ANTON LAVEY EXPOSED THE SHOW BUSINESS OF RELIGION WHEN HE FOUNDED THE CHURCH OF SATAN. HALF A CENTURY LATER, ITS HIGH PRIEST HOLDS AFTERNOON TEA IN SUBURBAN NEW YORK.
DISCUSSED: Baby Rabbits, The Initial Accusations, Leading Questions, Aftereffects of the Counterculture Movement, That Goat’s Head, Satanism’s Highest Holiday, Lost Nuances, Reporting by Geraldo Rivera, Tangerine Dream, The Black House, Full Bava Lighting, Wurlitzer Gigs, Spooky Names, The Nazarene Eunuch
Maybe it was during nap time or snack time or shortly after their parents dropped them off each day, but it was certainly during preschool hours that the teachers Mrs. McMartin and Mr. Buckey led the children through trapdoors in the classroom floor and down into the maze of tunnels. There below, the cold walls were covered in images of Satan, with his red face and massive horns (any child would have recognized him). There underground, the children—all of them young, between two and five years old—were touched in private places and made to pose for dirty pictures. And maybe those tunnels made up a vast underground network, because somehow, in daylight, without any witnesses, the teachers managed to take the entire class to a nearby Episcopal church, where the grown-ups donned black robes and masks and stood before the altar and slit the throats of baby rabbits and birds and even a couple of turtles, letting the hot blood run into fancy cups. And they passed the cups to the children and forced them to drink the animals’ blood. And babies were killed (maybe); and corpses were dug up from the ground (maybe); and the teachers took the kids out into the cemetery, among the tombstones, and touched them between their legs. And once Mr. Buckey took a long knife and chopped a pony to death right in front of them, saying that their parents would die that way, too, if any of the children said a word about anything that had happened at preschool that day or any other day or ever. And everybody spoke the name of the Devil over and over again, dancing.
These were among the 208 charges of abuse leveled against the seven teachers of the mostly family-run McMartin Preschool in Manhattan Beach, California, in 1984. It began when the mother of one two-year-old boy claimed that her son had been molested by his teacher. The initial accusations were so over-the-top—not only was there baby killing and blood drinking, but clown costumes were involved—that the DA dismissed them as utterly unsubstantiated. (The mother had also accused the boy’s absent father of abuse, and was eventually diagnosed as a paranoid schizophrenic.) But at this point, the Manhattan Beach chief of police took it upon himself to send around a “confidential” letter to parents of two hundred present and former McMartin students, outlining the charges in detail, and advising them to ask their kids if they, too, had been assaulted. When nearly all the children denied mistreatment, the authorities recommended that the parents take them to Children’s Institute International, a Los Angeles center with a new focus on child-abuse prevention, where they were interviewed with puppets and anatomically correct dolls and asked leading questions, with some case workers outlining very specific abuse scenarios for the kids before they were given a chance to answer on their own.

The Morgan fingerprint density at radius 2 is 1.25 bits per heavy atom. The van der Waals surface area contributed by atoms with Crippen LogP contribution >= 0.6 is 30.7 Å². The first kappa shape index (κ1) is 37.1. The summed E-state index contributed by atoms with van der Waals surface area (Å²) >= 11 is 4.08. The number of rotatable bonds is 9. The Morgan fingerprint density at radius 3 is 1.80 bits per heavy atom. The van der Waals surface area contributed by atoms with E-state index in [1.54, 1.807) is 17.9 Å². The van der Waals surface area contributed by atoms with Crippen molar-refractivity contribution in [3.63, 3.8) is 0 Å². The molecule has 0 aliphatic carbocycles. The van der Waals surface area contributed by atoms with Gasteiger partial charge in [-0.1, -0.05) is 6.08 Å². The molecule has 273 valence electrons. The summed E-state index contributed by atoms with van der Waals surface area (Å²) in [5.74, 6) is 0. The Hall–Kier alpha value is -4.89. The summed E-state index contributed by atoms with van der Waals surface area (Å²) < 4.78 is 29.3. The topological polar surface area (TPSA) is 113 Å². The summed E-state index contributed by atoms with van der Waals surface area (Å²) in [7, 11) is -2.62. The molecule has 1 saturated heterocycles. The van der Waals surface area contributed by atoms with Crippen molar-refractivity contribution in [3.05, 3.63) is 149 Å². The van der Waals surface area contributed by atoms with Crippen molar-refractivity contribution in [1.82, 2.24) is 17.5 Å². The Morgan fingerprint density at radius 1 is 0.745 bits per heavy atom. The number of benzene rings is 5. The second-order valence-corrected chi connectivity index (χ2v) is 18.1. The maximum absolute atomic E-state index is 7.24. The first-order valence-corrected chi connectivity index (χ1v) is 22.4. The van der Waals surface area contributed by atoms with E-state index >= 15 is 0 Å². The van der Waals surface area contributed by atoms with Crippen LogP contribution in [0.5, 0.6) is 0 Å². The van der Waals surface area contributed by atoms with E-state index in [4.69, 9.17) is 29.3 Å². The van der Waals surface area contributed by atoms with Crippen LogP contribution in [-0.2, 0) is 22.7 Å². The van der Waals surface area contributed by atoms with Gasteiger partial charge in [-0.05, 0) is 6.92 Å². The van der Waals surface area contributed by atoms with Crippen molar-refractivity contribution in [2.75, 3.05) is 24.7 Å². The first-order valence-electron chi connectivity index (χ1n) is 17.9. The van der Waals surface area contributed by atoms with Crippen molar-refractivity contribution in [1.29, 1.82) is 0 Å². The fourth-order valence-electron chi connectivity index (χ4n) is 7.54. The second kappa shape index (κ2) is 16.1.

Of the hundreds interviewed, about forty eventually filed claims. Of those, only nine were seen as credible-enough witnesses for the prosecution to risk putting them on the stand. Over the course of seven years, all “Satanic” charges were eventually dropped, and the accusers were narrowed to eleven, the McMartin defendants to two. They both were ultimately acquitted on all counts—after a seven-year trial that, at fifteen million dollars in total costs, is still widely considered the most expensive in American history. But long before the trial proved a disaster, the McMartin case set a pattern. In the months following the initial charges, accusations of “Satanic” child abuse surfaced at seven other preschools in Los Angeles County, and the panic soon began to spread throughout the country. Over the decade that followed, more than twelve thousand recorded cases of such abuse were investigated—accusations that ranged from group sex abuse to baby sacrifice and cannibalism—and in no instance was substantial physical evidence uncovered. No traces of blood or carnage, human or animal, were ever found; medical tests on the young victims were later discredited: there was no proof.